Urge Metro to fund Tigard street retrofit project
(Soapboxes are guest opinions from our readers, and anyone is welcome to write one. Brian Wegener is the watershed watch coordinator for the Tualatin Riverkeepers.)
As local elected officials gather to redistribute federal transportation funding to worthy local projects, Tualatin Riverkeepers urges Times readers to support Tigard's Main Street Retrofit Project.
When it rains, stormwater washes over streets, roofs, lawns and parking lots. On its way, stormwater picks up oil, sediment, bacteria, grease and chemicals that can pollute our local streams and rivers. Stormwater runoff in the Tualatin Basin does not flow into the sewer and to the wastewater treatment plant for treatment (cleanup). Polluted stormwater flows directly into our fresh water creeks and river.
This street-to-stream connection is problematic:
n Four quarts of oil can cause an eight-acre oil slick if spilled or dumped down a storm drain.
n Just one quart of motor oil can contaminate 250,000 gallons of drinking water.
n Pet waste is a major source of bacteria that ends up in our streams. It contains as many as 75 diseases and viruses that may make our water unsafe for fishing, swimming and other types of recreation.
n Leaves and grass clippings that get blown into storm drains deplete the oxygen levels in our rivers, streams and lakes harming aquatic life.
n Litter not only looks bad along our streams and rivers but also can be ingested by fish and waterfowl.
n Water runoff from washing cars on pavement carries detergent and chemicals directly into our storm drains and our water sources, harming our water quality, wildlife and recreation areas.
Polluted stormwater runoff has been identified by the Environmental Protection Agency as the nation's main cause of water-quality problems. Locally, 274 miles of streams in the Tualatin Basin fail to meet federal water quality standards due to storm water pollution.
As the metro area grows, increasing impervious area impacts streams negatively. Jurisdictions throughout the area encourage low-impact development techniques that slow the growth of effective impervious area, but opportunities for reducing the impact of existing developments are harder to come by.
Tigard's Main Street Retrofit Project is a significant opportunity to reduce impervious area, reduce water pollution and restore natural hydrology to a small part of Fanno Creek. This project is consistent with Metro's Nature in the Neighborhoods program to reduce impacts of urbanization on streams and wildlife habitat.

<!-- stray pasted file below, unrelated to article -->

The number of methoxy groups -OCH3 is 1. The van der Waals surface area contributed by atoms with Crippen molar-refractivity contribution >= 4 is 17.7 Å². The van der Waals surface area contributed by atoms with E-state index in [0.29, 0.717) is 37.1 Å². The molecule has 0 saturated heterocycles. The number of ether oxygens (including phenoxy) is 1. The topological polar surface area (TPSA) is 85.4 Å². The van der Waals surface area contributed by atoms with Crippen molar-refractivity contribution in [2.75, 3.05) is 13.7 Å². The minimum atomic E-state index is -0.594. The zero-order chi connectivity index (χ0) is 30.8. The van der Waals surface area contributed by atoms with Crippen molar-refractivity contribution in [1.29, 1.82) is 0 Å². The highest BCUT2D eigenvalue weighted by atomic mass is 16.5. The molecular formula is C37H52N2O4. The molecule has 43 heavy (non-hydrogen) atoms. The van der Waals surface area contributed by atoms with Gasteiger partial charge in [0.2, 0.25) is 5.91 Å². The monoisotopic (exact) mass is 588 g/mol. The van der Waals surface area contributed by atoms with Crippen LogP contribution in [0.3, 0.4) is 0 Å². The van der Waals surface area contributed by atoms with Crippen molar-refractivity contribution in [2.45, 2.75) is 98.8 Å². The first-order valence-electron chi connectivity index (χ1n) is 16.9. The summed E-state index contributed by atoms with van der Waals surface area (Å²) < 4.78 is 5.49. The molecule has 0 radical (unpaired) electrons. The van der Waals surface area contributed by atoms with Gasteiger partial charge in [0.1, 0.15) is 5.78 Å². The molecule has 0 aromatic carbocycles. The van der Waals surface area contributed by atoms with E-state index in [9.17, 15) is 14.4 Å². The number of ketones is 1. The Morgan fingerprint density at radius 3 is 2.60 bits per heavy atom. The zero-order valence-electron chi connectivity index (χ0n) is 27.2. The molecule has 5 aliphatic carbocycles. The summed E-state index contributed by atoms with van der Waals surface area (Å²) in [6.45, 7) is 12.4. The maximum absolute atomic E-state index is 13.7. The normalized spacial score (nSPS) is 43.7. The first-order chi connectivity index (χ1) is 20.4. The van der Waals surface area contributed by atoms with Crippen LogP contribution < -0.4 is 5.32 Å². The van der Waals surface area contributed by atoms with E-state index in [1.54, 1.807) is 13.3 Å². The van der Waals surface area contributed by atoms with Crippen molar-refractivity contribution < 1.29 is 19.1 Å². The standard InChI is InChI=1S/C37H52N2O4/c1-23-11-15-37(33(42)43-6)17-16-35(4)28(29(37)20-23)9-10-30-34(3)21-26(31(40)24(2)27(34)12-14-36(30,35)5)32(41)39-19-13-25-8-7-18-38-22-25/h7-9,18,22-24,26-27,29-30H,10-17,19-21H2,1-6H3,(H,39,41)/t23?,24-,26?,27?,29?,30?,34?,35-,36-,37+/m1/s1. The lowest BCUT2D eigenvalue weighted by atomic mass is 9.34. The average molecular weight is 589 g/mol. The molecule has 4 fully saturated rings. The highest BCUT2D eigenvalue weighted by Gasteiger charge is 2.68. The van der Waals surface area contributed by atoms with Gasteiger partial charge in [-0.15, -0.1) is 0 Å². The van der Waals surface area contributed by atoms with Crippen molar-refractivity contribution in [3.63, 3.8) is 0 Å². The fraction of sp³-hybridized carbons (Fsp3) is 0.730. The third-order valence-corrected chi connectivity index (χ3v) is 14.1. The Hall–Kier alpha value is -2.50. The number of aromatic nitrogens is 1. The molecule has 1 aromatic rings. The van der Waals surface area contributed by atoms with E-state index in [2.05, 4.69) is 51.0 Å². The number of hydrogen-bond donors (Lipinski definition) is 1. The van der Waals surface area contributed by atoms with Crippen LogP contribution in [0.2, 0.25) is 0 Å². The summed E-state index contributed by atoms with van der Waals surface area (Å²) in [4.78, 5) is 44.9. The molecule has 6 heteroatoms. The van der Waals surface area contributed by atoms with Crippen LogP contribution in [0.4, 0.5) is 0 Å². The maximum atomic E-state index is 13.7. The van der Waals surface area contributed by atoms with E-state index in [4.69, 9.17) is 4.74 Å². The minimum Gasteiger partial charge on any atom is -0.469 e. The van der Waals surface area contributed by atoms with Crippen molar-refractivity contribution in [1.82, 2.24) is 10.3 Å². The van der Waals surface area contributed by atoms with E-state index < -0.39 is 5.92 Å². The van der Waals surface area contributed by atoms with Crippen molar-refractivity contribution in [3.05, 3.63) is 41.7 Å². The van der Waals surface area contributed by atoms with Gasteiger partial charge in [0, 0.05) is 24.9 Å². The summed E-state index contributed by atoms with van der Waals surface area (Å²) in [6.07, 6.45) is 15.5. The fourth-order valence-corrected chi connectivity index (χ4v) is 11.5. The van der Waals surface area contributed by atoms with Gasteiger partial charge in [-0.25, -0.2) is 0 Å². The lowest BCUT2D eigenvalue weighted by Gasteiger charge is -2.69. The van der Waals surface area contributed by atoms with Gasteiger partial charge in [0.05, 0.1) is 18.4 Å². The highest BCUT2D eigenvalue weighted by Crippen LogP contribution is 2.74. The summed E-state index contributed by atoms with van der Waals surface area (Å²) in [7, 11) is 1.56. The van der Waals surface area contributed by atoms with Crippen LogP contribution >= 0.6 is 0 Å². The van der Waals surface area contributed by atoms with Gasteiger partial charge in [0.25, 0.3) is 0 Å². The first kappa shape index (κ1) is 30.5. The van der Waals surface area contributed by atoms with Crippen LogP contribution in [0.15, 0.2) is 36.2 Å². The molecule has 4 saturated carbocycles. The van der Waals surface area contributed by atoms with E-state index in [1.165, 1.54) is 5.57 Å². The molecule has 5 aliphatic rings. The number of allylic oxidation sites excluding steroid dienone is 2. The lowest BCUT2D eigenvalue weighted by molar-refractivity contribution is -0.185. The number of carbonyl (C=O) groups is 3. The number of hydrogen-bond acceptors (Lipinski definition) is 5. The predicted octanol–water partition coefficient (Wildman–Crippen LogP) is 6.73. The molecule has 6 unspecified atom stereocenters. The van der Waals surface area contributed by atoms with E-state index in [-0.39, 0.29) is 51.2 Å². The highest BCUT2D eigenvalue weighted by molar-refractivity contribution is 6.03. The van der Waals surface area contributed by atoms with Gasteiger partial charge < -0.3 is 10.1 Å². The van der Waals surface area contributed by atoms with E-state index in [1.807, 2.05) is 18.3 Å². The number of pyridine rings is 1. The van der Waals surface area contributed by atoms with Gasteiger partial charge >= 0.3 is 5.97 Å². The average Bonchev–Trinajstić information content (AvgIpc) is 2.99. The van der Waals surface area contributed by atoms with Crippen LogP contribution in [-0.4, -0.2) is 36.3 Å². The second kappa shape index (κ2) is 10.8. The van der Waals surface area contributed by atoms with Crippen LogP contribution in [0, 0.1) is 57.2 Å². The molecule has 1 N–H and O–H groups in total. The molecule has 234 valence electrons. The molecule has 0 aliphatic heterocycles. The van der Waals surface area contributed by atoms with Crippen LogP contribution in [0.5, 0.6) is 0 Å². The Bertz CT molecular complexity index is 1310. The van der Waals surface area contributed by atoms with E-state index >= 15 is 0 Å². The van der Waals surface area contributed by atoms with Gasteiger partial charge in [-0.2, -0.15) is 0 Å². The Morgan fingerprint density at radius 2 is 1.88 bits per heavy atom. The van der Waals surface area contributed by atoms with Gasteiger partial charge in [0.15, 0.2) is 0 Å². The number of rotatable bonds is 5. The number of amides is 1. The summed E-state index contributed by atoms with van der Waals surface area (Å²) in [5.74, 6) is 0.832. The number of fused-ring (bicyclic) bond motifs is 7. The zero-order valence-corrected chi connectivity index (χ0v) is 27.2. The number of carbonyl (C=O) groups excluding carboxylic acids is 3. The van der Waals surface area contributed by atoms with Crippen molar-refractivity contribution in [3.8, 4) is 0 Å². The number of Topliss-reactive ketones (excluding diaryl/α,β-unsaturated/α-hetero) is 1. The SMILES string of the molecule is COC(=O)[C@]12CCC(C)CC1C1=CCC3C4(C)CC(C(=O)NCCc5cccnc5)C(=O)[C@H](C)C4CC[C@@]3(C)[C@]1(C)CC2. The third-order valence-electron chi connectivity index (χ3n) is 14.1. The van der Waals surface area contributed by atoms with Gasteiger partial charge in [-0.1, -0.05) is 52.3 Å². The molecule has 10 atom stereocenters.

Main Street in Tigard is an old street which drains directly into Fanno Creek. Stormwater running off of Main Street gets no treatment. Retrofitting Main Street into a 'green street' will prevent pollutants from entering Fanno Creek and help infiltrate stormwater to recharge the groundwater system that feeds the creek in the dry season.
The Main Street retrofit project provides engineering and construction of the southern half of Main Street in accordance with Tigard's new Downtown Streetscape Plan. The project redefines Main Street as a pedestrian-oriented street. Key features include wide sidewalks, new street lighting, landscaping, new parking layout and natural treatment of stormwater as part of Metro's Green Street Standards.
Main Street 'green' features include redirection of stormwater runoff from a piped system to use of infiltration and detention devices adjacent to the curb. The green street design is part of Tigard's overall sustainability/nature theme throughout the downtown.
The strength of green street design is that it addresses multiple dimensions of stormwater management including
n Removal of pollutants through natural filtration and biological processes.
n Recharging of groundwater system to provide cooling flows to streams in the hot, dry season.
n Slowing of flows and ground storage to reduce downstream flooding.
n Enhanced aesthetics in an urban environment.
Acceptance of green street design standards in the Tualatin Basin has been slow in coming. Skepticism about maintenance costs, durability and performance in areas of difficult soils has slowed acceptance. The very few projects employing these techniques, such as the Clean Water Services Operations Center, are showing success and answering concerns about performance. Tigard's Main Street Retrofit Project will be a catalyst to encourage other jurisdictions to take steps to reduce impervious area for the benefit of our neighborhood streams.